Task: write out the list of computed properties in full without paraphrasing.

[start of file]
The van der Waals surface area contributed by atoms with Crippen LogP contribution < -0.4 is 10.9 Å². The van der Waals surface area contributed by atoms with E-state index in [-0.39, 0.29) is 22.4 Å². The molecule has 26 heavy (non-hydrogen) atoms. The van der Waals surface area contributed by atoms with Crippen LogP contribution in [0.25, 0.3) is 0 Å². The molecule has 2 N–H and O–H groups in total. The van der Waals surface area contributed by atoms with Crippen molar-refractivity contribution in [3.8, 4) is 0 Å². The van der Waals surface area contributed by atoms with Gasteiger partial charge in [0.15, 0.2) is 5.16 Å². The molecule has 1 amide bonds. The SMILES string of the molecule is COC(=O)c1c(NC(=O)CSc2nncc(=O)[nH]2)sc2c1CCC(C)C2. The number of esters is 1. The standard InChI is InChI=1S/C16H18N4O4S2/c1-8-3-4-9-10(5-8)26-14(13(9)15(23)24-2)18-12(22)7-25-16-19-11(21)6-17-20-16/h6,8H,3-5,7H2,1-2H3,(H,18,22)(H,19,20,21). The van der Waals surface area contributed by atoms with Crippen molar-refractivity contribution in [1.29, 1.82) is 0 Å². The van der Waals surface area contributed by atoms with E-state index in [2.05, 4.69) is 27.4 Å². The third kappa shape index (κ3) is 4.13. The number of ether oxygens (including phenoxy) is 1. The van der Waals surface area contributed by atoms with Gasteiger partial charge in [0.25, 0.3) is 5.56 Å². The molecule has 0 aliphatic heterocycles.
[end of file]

The van der Waals surface area contributed by atoms with Crippen LogP contribution < -0.4 is 10.9 Å². The van der Waals surface area contributed by atoms with E-state index in [-0.39, 0.29) is 22.4 Å². The molecule has 26 heavy (non-hydrogen) atoms. The van der Waals surface area contributed by atoms with Crippen LogP contribution in [0.25, 0.3) is 0 Å². The molecule has 2 N–H and O–H groups in total. The van der Waals surface area contributed by atoms with Crippen molar-refractivity contribution in [3.8, 4) is 0 Å². The van der Waals surface area contributed by atoms with Gasteiger partial charge in [0.15, 0.2) is 5.16 Å². The molecule has 1 amide bonds. The SMILES string of the molecule is COC(=O)c1c(NC(=O)CSc2nncc(=O)[nH]2)sc2c1CCC(C)C2. The number of esters is 1. The standard InChI is InChI=1S/C16H18N4O4S2/c1-8-3-4-9-10(5-8)26-14(13(9)15(23)24-2)18-12(22)7-25-16-19-11(21)6-17-20-16/h6,8H,3-5,7H2,1-2H3,(H,18,22)(H,19,20,21). The van der Waals surface area contributed by atoms with Crippen molar-refractivity contribution in [1.29, 1.82) is 0 Å². The van der Waals surface area contributed by atoms with E-state index in [2.05, 4.69) is 27.4 Å². The third kappa shape index (κ3) is 4.13. The number of ether oxygens (including phenoxy) is 1. The van der Waals surface area contributed by atoms with Gasteiger partial charge in [0.25, 0.3) is 5.56 Å². The molecule has 0 aliphatic heterocycles.